Electromagnetic (EM), optical, and radar technologies are the most commonly employed tracking methods. For example, electromagnetic tracking systems (EMTS) can alleviate the need for real-time radiological imaging, replacing X-ray, or fluoroscopy with virtual imaging. EMTS provides high tracking accuracy in non-line-of-sight environments, allowing device navigation in the positions where optical and radar tracking does not work effectively.
They are widely employed in medical instruments, virtual reality, game control, etc. An EMTS mainly consists of three parts: magnetic fields generator connected with transmitting coils, control unit, sensing and computing unit. In general, transmitting coils and induction coils of an EMTS are connected to the same control unit to determine an induced electromotive force resulted from which transmitting coil.
In a study published in IEEE/ASME Transactions on Mechatronics, the research group led by Prof. DAI Houde from the Fujian Institute of Research on the Structure of Matter of the Chinese Academy of Sciences has developed a novel wireless five degree-of-freedom (5-D) EMTS, whose induction coils are separated from the control unit.
The researchers attached the induction coil to the tracked object. The object pose with respect to the coordinate system can be acquired through the computing unit.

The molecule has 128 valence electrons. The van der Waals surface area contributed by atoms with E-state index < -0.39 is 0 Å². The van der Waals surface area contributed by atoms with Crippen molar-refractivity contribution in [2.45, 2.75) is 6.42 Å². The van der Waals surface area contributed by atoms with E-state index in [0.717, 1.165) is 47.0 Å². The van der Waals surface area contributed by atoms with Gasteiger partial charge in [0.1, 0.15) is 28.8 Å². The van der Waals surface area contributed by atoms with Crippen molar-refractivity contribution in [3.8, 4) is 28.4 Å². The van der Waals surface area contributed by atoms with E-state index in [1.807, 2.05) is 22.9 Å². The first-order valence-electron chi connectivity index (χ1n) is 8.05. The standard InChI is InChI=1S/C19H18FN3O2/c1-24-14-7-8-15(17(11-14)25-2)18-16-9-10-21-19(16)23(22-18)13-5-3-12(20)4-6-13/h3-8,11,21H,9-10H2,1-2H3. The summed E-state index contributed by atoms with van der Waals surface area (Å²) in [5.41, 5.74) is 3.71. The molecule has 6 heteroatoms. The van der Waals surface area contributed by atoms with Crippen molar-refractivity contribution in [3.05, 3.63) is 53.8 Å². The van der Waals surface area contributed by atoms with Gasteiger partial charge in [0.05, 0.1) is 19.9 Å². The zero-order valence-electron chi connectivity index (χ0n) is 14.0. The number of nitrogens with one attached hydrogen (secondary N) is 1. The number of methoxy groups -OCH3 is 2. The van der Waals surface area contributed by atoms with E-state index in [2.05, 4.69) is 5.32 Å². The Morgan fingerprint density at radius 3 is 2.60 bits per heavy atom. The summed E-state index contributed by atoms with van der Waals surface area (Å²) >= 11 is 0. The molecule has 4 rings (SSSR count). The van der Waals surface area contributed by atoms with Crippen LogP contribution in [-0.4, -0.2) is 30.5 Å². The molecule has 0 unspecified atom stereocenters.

To improve the tracking speed and determine an induced electromotive force resulted from which transmitting coil, the transmitting coils are simultaneously excited by nine-channel sinusoidal signals with different frequencies, instead of the switching channels in chronological order.
Software and hardware are initiated after the system starts, and then the transmitting coils emit sinusoidal signals. The induction coil generates electromotive forces which are magnified and filtered by a designed module, and then the electromotive forces are sampled by a sampling module. The researchers calculated the amplitudes of electromotive forces by using the sampled data.
Besides, based on the amplitudes of electromotive forces, the researchers calculated the induction coil pose via optimization algorithms. Thus, 5-D tracking of the miniature induction coil was implemented.
The proposed EMTS has a remarkable feature that the connection between the induction coil and the control unit is wireless, which enhances its flexibility and electrical safety.
Experimental results show that the average position and orientation errors are less than 2.3 mm and 0.2°, respectively, which indicates that the proposed EMTS has potential prospects for both medical and industrial applications, especially for the magnetically controlled capsule robot.
Prototype implementation; For the magnetic fields generator, three emitting circuit boards are adopted in the proposed system, and one emitting circuit board yields three-channel sinusoidal signals (Image by Prof. DAI's group)
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